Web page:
So what if I ended up using a shoelace as a tie because I didn’t have time to make a cord? Under a jacket, the shoelace wasn’t visible. So what if the garment wasn’t hemmed? I think most would agree that’s sometimes a deliberate choice for a very stable knit fabric. I might hem it eventually, along with sorting out a better way of achieving the desired gathers because I found the effect of the shoelace quite bulky and don’t imagine that a self-fabric cord would be any less so. The not-so-good fit across the back? It’s sleeveless but I’d always intended to wear it under a jacket. Given time, I might put a Chanel trim on the armscyes to tidy things up and bring in the profile to a better fit. Then again, I might not. The drape on the cowl? Far too deep to be a good look, but I take the responsibility for that because it relates to my absolute indolence with regard to measuring myself properly.

I know I’m a funny shape – I’ve had a lot of years to accept that! – and that my proportions make adjustments tricky. Still, I could have been more careful with starting out at about a size 12 across the shoulders on both back and front and then deciding how on earth I was going to ensure that the rest of the garment was big enough for the rest of me. You know how I was in a hurry? Yeah, well, that’s it, you know. I was in a hurry, so I did the best I could in what little time I had. I certainly graded from a smaller size at the shoulder to a bigger size at the bottom; it just might not been the right size in either spot. Oops.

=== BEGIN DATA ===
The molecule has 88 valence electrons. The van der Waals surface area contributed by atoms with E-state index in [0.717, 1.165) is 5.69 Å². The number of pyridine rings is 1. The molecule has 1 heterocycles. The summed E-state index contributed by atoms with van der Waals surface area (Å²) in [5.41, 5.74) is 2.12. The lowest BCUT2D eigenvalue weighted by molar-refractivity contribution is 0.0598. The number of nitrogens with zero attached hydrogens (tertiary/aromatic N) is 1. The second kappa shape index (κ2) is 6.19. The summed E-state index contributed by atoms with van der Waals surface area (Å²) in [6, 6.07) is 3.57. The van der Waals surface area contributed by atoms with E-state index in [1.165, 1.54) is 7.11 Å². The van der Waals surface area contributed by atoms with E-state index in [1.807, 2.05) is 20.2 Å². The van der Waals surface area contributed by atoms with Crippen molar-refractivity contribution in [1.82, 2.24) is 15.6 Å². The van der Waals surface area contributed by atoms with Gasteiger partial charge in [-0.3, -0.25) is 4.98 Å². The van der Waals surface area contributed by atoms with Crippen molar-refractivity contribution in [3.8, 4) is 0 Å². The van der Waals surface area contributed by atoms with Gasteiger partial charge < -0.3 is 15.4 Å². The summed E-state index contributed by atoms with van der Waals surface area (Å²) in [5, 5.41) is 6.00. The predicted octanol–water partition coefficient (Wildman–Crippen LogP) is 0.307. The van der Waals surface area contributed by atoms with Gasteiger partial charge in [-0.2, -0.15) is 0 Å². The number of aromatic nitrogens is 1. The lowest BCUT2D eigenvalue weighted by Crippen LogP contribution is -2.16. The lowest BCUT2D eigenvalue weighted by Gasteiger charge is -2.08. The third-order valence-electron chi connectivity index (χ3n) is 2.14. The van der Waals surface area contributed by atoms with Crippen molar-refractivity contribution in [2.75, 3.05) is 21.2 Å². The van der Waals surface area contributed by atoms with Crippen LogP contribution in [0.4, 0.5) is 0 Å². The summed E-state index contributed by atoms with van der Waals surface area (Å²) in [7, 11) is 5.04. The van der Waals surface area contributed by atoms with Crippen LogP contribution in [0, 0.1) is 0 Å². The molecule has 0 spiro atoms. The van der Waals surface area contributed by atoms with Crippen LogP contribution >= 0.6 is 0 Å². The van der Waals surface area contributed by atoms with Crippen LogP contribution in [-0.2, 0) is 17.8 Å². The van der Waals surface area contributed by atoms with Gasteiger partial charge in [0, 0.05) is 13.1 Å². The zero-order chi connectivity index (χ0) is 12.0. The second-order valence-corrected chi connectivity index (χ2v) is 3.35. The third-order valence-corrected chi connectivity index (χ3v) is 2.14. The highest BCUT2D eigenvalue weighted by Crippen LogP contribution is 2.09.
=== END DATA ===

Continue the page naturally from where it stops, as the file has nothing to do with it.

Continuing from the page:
Despite all the dramas and problems, the finished garment looked okay under the jacket. The colour is pretty and was appropriate for the evening (chosen carefully to reflect one of the favourite colours of the birthday girl) and if my top was a mess under the jacket, then only I knew. Another guest, someone who wouldn’t care about any of those shortcomings even if she’d known about them, said how nice it looked and particularly loved the cowl. 🙂

 
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Posted by on December 15, 2013 in Sewing

 

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is this really spring?

Springy enough but winterly warm

Springy enough but winterly warm

If it is – and if the swooping magpies didn’t suggest so, then the amount of sneezing and general misery associated with hay fever certainly would – then I think my knitting is likely to be put into some form of storage, the sewing machine come out of semi-hibernation and the seasonal swap take place. I don’t really sew much but I think I do more of it in the warmer months. That’s plain silly, really, when YoungB is always on the lookout for warm, knit-fabric sweaters and the frankensweater is yet to be made. On the other hand, it’s generally far too cold in the sewing room for me to use it during winter. It’s clear, though, because I checked on my Ravelry page, that I have been reasonably productive this year with knitting projects, many of which haven’t been hanging around forever but were actually started this year. Of course, some have been around for a good bit longer. By about now, though, I’ve run out of steam and I’m sneezing too much to be bothered with knitting.